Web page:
Man denies planning robbery of Olympic cyclist Mark Cavendish, court told

A man has denied planning the robbery of Olympic cyclist Mark Cavendish at a party he attended with his co-accused days before the incident, a court heard.

Balaclava-clad intruders broke into Cavendish’s home in Ongar, Essex, on November 27, 2021, while he was asleep upstairs with his wife Peta, with their three-year-old child also in the bed, prosecutors said.

Mrs Cavendish said that one of the raiders held a Rambo-style knife to her husband’s throat and threatened to stab him before the gang made off.

Two Richard Mille watches, valued at £400,000 and £300,000, were among the items taken in the knifepoint break in at about 2.30am.

Romario Henry, 31, of Bell Green, Lewisham, south-east London, and Oludewa Okorosobo, 28, of Flaxman Road, Camberwell, south London, deny two counts of robbery.

They are accused of robbing Cavendish of a watch, phone and safe and his wife of a watch, phone and Louis Vuitton suitcase.

Romario Henry (left) and Oludewa Okorosobo
Henry and Okorosobo deny two counts of robbery. (Elizabeth Cook/PA)

Ali Sesay, 28, of Holding Street, Rainham, Kent, admitted two counts of robbery at an earlier hearing and the trial was told his DNA was found on the phone of Mrs Cavendish after it was dropped outside the home.

Two further men, Jo Jobson and George Goddard, have been named as suspects in the case but have not been apprehended by police.

Henry denied planning the robbery with Sesay and Okorosobo at a party they attended in Manchester, between November 16 and 18, 2021.

Giving evidence on Monday, he replied to the suggestion: “I say that is not true.”

Henry told jurors that he “went along” to Manchester because he wanted to see his mother’s brother, Benny, and that he “didn’t really want to be socialising with anyone” at the time.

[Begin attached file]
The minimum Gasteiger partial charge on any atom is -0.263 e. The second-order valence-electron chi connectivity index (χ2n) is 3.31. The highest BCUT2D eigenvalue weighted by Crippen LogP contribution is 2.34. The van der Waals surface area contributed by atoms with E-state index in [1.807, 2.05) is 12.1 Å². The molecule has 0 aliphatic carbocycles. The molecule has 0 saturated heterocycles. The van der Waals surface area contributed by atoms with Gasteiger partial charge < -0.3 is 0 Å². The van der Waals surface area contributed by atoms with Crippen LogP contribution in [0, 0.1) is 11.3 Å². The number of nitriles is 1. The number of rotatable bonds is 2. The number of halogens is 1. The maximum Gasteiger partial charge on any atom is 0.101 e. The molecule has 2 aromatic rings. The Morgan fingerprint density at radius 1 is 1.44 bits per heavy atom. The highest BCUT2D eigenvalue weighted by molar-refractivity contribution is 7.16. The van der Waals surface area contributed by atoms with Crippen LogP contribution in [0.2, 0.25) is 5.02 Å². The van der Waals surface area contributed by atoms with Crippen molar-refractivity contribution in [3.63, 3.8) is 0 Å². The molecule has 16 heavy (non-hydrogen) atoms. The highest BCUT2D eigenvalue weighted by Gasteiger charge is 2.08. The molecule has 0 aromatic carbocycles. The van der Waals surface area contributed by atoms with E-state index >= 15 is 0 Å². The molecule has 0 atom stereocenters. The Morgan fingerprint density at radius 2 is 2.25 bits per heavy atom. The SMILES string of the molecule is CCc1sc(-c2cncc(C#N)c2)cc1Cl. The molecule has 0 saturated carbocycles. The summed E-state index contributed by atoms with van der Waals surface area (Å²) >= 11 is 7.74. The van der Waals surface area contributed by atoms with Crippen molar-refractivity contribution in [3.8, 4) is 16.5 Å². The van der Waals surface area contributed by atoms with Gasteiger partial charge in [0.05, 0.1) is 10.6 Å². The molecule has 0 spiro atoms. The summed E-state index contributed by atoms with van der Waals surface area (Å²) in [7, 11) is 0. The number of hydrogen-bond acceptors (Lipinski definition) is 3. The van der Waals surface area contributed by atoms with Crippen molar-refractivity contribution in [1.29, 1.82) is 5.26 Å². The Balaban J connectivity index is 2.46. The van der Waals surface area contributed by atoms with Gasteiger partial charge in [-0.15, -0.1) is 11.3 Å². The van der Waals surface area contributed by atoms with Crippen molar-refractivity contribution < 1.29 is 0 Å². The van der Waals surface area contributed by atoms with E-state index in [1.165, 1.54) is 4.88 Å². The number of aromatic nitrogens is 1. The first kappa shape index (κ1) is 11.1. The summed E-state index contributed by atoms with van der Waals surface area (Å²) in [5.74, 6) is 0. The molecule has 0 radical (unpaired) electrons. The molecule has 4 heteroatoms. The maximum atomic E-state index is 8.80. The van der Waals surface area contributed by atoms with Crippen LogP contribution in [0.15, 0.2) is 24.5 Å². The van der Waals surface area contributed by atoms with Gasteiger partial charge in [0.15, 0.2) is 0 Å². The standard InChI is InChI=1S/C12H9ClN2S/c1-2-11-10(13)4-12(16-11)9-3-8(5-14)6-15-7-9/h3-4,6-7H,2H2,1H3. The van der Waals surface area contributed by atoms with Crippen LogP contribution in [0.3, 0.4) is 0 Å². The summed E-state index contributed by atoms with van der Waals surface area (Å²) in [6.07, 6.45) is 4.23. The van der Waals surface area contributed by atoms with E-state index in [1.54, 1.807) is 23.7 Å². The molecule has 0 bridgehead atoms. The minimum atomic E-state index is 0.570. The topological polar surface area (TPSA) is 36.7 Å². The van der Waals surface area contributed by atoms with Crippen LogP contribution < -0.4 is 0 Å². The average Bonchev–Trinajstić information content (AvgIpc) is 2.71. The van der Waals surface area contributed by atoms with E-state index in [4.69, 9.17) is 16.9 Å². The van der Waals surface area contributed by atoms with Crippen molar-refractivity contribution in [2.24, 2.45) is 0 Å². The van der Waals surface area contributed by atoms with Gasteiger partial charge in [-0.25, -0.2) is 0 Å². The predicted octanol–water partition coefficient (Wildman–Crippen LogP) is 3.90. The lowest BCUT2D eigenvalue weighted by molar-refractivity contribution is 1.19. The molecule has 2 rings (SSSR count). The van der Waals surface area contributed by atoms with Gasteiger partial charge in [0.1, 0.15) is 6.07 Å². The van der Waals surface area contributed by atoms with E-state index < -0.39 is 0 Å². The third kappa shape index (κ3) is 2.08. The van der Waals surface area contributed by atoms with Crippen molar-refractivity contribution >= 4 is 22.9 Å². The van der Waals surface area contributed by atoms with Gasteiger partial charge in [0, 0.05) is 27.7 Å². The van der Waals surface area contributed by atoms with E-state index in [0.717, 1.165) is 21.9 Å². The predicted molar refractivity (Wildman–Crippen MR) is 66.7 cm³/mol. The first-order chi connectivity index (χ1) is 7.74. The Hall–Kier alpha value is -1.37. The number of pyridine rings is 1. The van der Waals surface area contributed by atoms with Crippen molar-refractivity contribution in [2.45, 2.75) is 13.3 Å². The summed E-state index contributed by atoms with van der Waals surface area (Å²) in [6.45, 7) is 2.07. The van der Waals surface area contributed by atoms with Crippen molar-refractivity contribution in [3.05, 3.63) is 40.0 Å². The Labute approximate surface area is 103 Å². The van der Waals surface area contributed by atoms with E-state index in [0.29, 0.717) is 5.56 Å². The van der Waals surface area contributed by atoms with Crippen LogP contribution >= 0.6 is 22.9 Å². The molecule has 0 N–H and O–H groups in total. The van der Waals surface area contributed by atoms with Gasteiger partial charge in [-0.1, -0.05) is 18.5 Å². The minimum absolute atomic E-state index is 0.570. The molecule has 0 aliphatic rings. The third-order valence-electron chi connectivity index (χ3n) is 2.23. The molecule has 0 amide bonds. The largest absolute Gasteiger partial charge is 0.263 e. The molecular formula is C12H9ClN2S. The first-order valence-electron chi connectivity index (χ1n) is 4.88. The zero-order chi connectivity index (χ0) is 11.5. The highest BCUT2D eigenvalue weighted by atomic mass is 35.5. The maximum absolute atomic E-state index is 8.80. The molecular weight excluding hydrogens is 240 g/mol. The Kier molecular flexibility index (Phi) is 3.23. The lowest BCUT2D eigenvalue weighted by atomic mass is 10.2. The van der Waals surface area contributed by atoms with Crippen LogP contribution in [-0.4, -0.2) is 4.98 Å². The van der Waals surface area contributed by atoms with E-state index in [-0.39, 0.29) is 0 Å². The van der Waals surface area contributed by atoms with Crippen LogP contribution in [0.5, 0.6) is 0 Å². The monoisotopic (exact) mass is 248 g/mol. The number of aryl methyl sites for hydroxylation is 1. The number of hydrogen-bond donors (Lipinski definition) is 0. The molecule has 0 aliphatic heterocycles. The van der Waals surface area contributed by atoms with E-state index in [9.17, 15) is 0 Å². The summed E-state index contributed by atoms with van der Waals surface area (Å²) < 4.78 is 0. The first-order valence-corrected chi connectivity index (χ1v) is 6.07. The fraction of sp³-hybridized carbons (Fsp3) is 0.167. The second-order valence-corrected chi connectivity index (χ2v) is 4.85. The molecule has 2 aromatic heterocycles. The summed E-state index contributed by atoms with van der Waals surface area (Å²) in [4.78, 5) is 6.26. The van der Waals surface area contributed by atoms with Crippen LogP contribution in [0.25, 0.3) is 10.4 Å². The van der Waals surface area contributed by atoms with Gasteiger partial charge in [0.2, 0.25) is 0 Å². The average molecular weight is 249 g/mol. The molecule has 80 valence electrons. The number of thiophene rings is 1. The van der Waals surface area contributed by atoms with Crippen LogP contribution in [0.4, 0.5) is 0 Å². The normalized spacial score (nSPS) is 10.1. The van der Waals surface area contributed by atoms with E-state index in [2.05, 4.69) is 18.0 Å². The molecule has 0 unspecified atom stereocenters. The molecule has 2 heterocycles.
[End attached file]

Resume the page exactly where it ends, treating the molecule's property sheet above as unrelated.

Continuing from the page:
The court heard Henry had travelled up to Manchester in a car with Sesay, Okorosobo and a “driver” who he referred to as “A” and who he said he was unwilling to describe.

He also denied planning the robbery of Cavendish’s home during a series of phone calls between him and Jobson on October 11, 2021.

Mark Cavendish leaves Chelmsford Crown Court
Mark Cavendish leaves Chelmsford Crown Court, Essex. (Joe Giddens/PA)

The trip to Manchester came months after Henry’s brother, Tashawn Watt, was murdered in June 2021 in the Lewisham home they shared with their mother.

Henry said: “Tashawn was murdered in our home. He was stabbed.”

Jurors heard an individual was convicted of the murder and sentenced to 22 years in prison.

Henry attended secondary school with Sesay and was in the same football club as Okorosobo in his teens, it is said.

The court heard he grew closer with both Sesay and Okorosobo after his brother died. They both attended Tashawn’s funeral in September 2021.

He described Sesay as a “good friend”.

Henry told the court that his mother, Denise Campbell, would “blame” him for his brother death “out of anger” because he had been in Jamaica at the time.

After Tashawn’s death, it is said that Ms Campbell’s “addiction” to drugs and alcohol “became worse”.

Henry lived with her until October 2021, and said her drinking “had spiralled out of control”.

Mark Cavendish robbery court case
Court artist sketch by Elizabeth Cook of prosecutor Edward Renvoize questioning Olympic cyclist Mark Cavendish at Chelmsford Crown Court (Elizabeth Cook/PA)

She also had a “crack addiction”, the court heard.

Ms Campbell died in May 2022 at the age of 51 of a cardiac arrest, Henry told jurors.

Henry said his own mental wellbeing deteriorated after his brother was killed.

“I started to drink…a lot of alcohol. I started to consume drugs,” he told the court.

He added that he would drink Hennessy “from morning until night” and started to take small amounts of cocaine before his drug consumption “escalated” to taking crack, cannabis, Xanax and promethazine.

Henry said: “At the time these were the only things that was crippling my pain.”

He later added the the bond he shared with his brother was “incredibly strong”.

Mark Cavendish robbery court case
One of the watches stolen (Essex Police/PA)

Henry was raised by his late grandmother, who was part of the Windrush Generation, until she returned to Jamaica when he was around 16, jurors heard.

He said he left school around the same time and started to live with his mother.

Henry also told the court he had two sisters and another brother and that he had “very minimal” dealings with his biological father.

He was arrested on December 18 2021.

Okorosobo previously told the court he was stabbed in the leg in September 2021, and he still had his left leg in a brace and his left arm in a sling as he gave his evidence.

In a prepared statement to police at the time of his arrest in December 2021, Okorosobo said he was “unable to do any” of the alleged offences, and that “any human could see I’m incapable of doing this”.

The trial continues.